Plant Benches Completed

>> Monday, October 25, 2010

I wrote in my last post about the plant benches I was working on for the garden shed and this weekend I was able to finish installing the coated wire shelf tops. Now I can add plants in to overwinter, hardwood cuttings for rooting over the winter, or maybe even start seeds in the early spring.



Each shelf is covered with the wire mesh you see in the above picture. The plants in the picture below are resting on the 8 foot long and 30 inch wide main shelf.



And here is the 4 foot long and 30 inch wide top shelf. I wanted to leave some head room for plants which is why I didn't run the top shelf the full length of the bench. All the lumber is re-used from other projects.


Total Shelf space:
  • Top Shelf: 10 sq. ft.(roughly)
  • Middle Shelf: 20 sq. ft. (roughly)
  • Under Shelf area: 20 sq. ft. (roughly)
  • Total: 50 sq. ft. (roughly)
There would be a lot more room for shelving if I were to clean up inside the shed more. As you can see there's a lot of cleanup work that needs done (all those pots in the background). I need to find some good places to put them by coming up with some creative shelving ideas!

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Making Plant Benches from Scrap Lumber

>> Monday, October 11, 2010

You can't have a greenhouse garden shed without having a place to put the plants can you? I've finally gotten far enough along that I can assemble a long plant bench. Since I've collected scrap lumber from a variety of projects and people I decided to use that for this first plant bench. As money allows I may upgrade or add to this bench but for now this will work just fine.

The base bench is made from 2"x4"s and is 8 feet long. On top of that is a second shelf that is only 4 feet long. I wanted to leave the area to the right open to allow for taller plants and I didn't want to impede the light from the front window. I can always add more shelves later. 


I bought this coated square mesh to cover the open areas. It will allow light and water to go through to the bottom and is capable of holding pots of plants above it. Should I need more reinforcement below the mesh I can always add that later too! I still need to put 4 more panels of mesh over the bench before bringing in the plants but I'm close - very close!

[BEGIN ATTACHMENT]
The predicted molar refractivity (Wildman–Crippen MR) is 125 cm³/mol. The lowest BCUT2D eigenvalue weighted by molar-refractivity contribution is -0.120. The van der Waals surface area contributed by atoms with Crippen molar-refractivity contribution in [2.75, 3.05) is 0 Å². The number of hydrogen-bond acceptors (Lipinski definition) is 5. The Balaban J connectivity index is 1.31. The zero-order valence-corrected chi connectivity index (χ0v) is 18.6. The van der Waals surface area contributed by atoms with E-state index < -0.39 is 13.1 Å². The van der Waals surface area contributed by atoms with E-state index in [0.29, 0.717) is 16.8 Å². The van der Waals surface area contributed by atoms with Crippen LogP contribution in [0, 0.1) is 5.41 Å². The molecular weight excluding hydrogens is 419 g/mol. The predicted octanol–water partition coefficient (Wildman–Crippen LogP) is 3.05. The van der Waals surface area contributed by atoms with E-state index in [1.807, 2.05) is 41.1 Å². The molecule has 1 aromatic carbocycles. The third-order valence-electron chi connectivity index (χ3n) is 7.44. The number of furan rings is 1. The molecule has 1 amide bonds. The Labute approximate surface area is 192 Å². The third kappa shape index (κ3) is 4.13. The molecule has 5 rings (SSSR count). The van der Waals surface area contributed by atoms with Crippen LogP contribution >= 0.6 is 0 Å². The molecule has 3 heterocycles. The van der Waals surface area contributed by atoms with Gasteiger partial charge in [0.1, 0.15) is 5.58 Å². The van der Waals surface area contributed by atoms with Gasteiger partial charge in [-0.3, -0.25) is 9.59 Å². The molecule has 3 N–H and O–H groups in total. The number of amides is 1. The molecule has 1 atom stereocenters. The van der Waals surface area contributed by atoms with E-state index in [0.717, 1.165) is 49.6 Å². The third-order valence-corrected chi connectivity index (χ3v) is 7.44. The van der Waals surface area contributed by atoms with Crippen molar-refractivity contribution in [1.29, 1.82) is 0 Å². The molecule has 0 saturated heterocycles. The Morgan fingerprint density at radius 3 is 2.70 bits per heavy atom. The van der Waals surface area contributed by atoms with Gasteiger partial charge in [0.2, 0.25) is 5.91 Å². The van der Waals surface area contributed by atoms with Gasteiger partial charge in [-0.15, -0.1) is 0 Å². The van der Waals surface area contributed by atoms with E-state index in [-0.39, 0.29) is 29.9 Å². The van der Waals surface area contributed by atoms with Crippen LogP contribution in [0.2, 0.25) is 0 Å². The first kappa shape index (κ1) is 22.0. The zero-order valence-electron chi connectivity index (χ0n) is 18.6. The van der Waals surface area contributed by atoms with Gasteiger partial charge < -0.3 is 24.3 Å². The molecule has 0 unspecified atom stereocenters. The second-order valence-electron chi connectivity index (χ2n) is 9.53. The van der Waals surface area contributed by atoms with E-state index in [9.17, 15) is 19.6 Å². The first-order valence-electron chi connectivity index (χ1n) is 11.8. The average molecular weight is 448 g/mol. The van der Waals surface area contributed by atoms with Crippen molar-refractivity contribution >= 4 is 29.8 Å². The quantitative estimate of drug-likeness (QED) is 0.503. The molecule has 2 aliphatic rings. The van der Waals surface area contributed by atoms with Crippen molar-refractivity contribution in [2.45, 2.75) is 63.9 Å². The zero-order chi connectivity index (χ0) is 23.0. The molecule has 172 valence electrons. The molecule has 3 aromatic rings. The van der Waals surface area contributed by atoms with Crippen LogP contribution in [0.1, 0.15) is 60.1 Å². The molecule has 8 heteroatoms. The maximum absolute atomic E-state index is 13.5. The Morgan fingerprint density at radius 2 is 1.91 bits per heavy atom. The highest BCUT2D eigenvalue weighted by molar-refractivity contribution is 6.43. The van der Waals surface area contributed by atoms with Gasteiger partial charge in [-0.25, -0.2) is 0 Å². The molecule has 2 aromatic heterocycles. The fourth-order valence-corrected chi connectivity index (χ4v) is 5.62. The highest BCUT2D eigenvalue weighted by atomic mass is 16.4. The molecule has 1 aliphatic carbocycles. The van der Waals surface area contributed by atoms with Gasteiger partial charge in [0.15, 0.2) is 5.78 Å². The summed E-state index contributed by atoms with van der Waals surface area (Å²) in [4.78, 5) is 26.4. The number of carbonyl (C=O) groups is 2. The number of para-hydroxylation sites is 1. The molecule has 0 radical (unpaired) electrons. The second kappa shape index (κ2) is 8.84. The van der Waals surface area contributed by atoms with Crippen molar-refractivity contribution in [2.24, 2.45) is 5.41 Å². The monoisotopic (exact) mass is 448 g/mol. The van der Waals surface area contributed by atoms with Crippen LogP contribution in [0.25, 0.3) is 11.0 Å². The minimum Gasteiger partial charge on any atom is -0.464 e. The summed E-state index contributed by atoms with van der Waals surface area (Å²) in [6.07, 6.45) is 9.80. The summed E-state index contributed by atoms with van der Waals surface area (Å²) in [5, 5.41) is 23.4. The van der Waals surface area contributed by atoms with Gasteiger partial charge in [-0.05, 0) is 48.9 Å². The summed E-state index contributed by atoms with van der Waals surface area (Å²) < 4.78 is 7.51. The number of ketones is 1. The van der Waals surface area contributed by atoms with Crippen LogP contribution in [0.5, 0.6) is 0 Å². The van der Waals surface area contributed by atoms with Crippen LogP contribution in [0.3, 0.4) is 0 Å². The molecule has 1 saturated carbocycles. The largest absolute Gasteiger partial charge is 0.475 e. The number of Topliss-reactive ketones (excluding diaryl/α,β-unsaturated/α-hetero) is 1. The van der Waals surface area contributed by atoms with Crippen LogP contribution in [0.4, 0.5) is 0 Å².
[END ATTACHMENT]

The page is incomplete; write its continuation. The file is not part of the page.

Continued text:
I've also been measuring my daytime/nighttime and inside/outside temperatures lately to check on how well insulated the shed is. By comparing the temperatures at various times of the day I've noticed that the shed holds a 12-14 degree temperature difference between it and the outside temperature. In the morning it's warmer than the outside air and in the afternoon it's cooler than the outside temperature. I still need to insulate and add weather stripping to some of the major gaps around windows which will hopefully improve the shed's temperature holding capabilities! The better I can manage that the less I have to worry with the expense of heating it!

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The Garden Shed - With Paint!

>> Sunday, October 3, 2010

One long anticipated task for me and my garden shed was the painting. It's come a long way over the course of the past year - from nothing to an actual building capable of storing my lawn equipment, but I've really been looking forward to completing the painting. Even if the inside isn't completely arranged and finished at least the outside now has a somewhat finished look. 

Here is the shed a few weeks ago without the paint. We've realized tonight that we became used to the yellow and brown look. I was never really a fan of that coloring but we've been living with it so long it became what our eyes expected to see. The brown is just pressure treated lumber and the yellow is the cement fiberboard siding.


The first step was painting the trim. As you can see we went for a rich chocolaty brown color. I can't remember the color name but we liked the color tone.


I painted all the trim surfaces including the fascia, window trim, door trim, and the planter door overhang with the brown color. Even with just the trim being painted the difference was startling. I missed a few spots that I need to go back over but you really can't see them in the picture. There was so much trim that the painting took nearly 6 hours to complete the first coat.





And then came the blue! Perfect for brightening up a winter landscape!


It seems like a fairly extreme color change right now to us. Truthfully I'm not sure how I feel about it. In my mind I'm wondering "Is the blue too dark? Does it blend well with the brown? How will this look in a drab winter landscape? Is it too much color? Does it compliment the house?"


The doors and window still need to be painted with a creamy color that may adjust the current look enough to completely "fit" the landscape as we would like.


It's going to take some getting used to. This color feels a little outside my comfort range but I'm a rather boring person to begin with. What do you think? Is the blue the right color for this shed? Is it too bold? Does it stand out too much? Is it just right? Or should we have gone with the flamingo pink my wife wanted? ;)

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